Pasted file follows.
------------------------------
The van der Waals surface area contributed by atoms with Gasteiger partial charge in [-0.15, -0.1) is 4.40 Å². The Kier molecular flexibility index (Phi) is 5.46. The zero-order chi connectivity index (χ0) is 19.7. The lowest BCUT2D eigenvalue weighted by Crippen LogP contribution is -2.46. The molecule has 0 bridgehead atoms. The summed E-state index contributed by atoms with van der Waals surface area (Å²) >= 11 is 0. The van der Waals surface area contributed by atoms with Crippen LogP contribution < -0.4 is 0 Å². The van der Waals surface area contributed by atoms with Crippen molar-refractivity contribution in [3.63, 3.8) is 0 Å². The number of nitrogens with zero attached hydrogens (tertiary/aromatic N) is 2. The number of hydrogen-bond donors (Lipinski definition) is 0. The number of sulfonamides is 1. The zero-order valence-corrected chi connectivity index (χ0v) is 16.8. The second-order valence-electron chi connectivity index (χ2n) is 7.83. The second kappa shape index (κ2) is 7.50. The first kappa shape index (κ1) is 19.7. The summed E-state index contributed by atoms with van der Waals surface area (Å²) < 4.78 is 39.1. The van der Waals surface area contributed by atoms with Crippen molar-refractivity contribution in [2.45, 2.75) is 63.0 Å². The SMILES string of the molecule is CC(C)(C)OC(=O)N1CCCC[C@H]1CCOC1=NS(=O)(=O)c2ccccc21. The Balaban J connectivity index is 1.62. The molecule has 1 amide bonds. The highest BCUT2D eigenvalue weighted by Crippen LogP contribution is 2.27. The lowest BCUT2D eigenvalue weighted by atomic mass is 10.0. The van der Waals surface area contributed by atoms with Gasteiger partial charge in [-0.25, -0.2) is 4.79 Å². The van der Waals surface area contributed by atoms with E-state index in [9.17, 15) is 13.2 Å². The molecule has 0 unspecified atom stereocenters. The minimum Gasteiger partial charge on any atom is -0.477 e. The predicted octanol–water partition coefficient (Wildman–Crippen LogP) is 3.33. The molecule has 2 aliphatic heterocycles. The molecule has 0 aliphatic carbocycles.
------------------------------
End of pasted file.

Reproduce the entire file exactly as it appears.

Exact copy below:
The van der Waals surface area contributed by atoms with Gasteiger partial charge in [-0.15, -0.1) is 4.40 Å². The Kier molecular flexibility index (Phi) is 5.46. The zero-order chi connectivity index (χ0) is 19.7. The lowest BCUT2D eigenvalue weighted by Crippen LogP contribution is -2.46. The molecule has 0 bridgehead atoms. The summed E-state index contributed by atoms with van der Waals surface area (Å²) >= 11 is 0. The van der Waals surface area contributed by atoms with Crippen LogP contribution < -0.4 is 0 Å². The van der Waals surface area contributed by atoms with Crippen molar-refractivity contribution in [3.63, 3.8) is 0 Å². The number of nitrogens with zero attached hydrogens (tertiary/aromatic N) is 2. The number of hydrogen-bond donors (Lipinski definition) is 0. The number of sulfonamides is 1. The zero-order valence-corrected chi connectivity index (χ0v) is 16.8. The second-order valence-electron chi connectivity index (χ2n) is 7.83. The second kappa shape index (κ2) is 7.50. The first kappa shape index (κ1) is 19.7. The summed E-state index contributed by atoms with van der Waals surface area (Å²) < 4.78 is 39.1. The van der Waals surface area contributed by atoms with Crippen molar-refractivity contribution in [2.45, 2.75) is 63.0 Å². The SMILES string of the molecule is CC(C)(C)OC(=O)N1CCCC[C@H]1CCOC1=NS(=O)(=O)c2ccccc21. The Balaban J connectivity index is 1.62. The molecule has 1 amide bonds. The highest BCUT2D eigenvalue weighted by Crippen LogP contribution is 2.27. The lowest BCUT2D eigenvalue weighted by atomic mass is 10.0. The van der Waals surface area contributed by atoms with Gasteiger partial charge in [-0.25, -0.2) is 4.79 Å². The van der Waals surface area contributed by atoms with E-state index in [9.17, 15) is 13.2 Å². The molecule has 0 unspecified atom stereocenters. The minimum Gasteiger partial charge on any atom is -0.477 e. The predicted octanol–water partition coefficient (Wildman–Crippen LogP) is 3.33. The molecule has 2 aliphatic heterocycles. The molecule has 0 aliphatic carbocycles.